3,407

Convertible notes, net

 

21,489

 Total liabilities assumed

 

24,896

 

 

 

Net assets acquired

$

40,157




F-10






Pro-forma operating results, if the acquisition had taken place on August 1, 2014, the beginning of the earliest period presented, would be as follows:


 

 

Years Ended July 31,

 

 

2015

 

2014

 

 

 

 

 

REVENUES

$

20,091

$

-

COST OF REVENUES

 

(10,865)

 

-

GROSS PROFIT

 

9,226

 

-

 

 

 

 

 

OPERATING EXPENSES

 

 

 

 

General and administrative

 

84,576

 

212,949

Compensation

 

165,834

 

13,239

Professional fees

 

156,718

 

-

TOTAL OPERATING EXPENSES

 

407,128

 

226,188

 

 

 

 

 

LOSS FROM OPERATIONS

 

(397,902)

 

(226,188)

 

 

 

 

 

OTHER INCOME (EXPENSE)

 

 

 

 

Gain on forgiveness of debt

 

-

 

48,287

Interest expense

 

(307,192)

 

(26,634)

TOTAL OTHER INCOME (EXPENSE)

 

(307,192)

 

21,653

 

 

 

 

 

PROVISION FOR INCOME TAXES

 

-

 

-

 

 

 

 

 

NET LOSS

$

(705,094)

$

(204,535)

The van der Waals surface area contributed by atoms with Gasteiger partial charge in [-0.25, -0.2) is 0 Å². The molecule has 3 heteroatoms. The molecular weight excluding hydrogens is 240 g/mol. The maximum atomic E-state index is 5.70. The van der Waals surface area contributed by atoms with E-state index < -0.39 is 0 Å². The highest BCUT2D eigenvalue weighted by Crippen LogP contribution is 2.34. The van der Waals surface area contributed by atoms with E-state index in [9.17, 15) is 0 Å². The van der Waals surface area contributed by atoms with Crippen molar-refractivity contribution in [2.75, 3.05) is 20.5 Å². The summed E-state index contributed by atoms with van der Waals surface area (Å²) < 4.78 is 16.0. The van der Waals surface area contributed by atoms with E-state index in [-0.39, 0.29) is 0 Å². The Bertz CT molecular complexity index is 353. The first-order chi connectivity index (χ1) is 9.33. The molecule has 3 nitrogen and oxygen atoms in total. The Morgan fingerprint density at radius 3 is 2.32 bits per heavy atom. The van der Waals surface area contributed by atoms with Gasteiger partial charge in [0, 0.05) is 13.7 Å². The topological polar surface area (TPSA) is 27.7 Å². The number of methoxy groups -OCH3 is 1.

NOTE 6 – PROMISSORY NOTES


CONVERTIBLE PROMISSORY NOTES


On various dates from June 16, 2014 through July 20, 2015, the Company issued convertible promissory notes totaling $638,678, including $237,631 to an employee. Of this amount, $239,178 was recorded during the year ended July 31, 2014, and $399, 500, including $62,000 from the acquisition of 3D MakerJet Asia, was recorded during the year ended July 31, 2015. At the time of issuance, the notes were evaluated and were determined to contain a beneficial conversion feature. As a result, a discount on convertible promissory notes totaling $532,775, including $189,348 to the employee, was recorded with a corresponding credit to additional paid-in capital. Accumulated discount amortization for the year ended July 31, 2015 amounted to $253,065. Discount amortization, totaling $21,489, was recorded on the books of 3D MakerJet Asia through the date of acquisition of November 5, 2014. The net convertible note balance of $21,489 was included in the acquisition described in Note 5.


 

 

Balance,

 

Balance,

Description

 

July 31, 2015

 

July 31, 2014

35 convertible promissory notes, in amounts ranging from $2,500 to $131,631, all maturing within one year except 7 notes, bearing interest at 15% per annum, convertible into common stock at the conversion price of $0.001 per share

$

638,678

$

239,178

 

 

 

 

 

Original beneficial conversion feature discount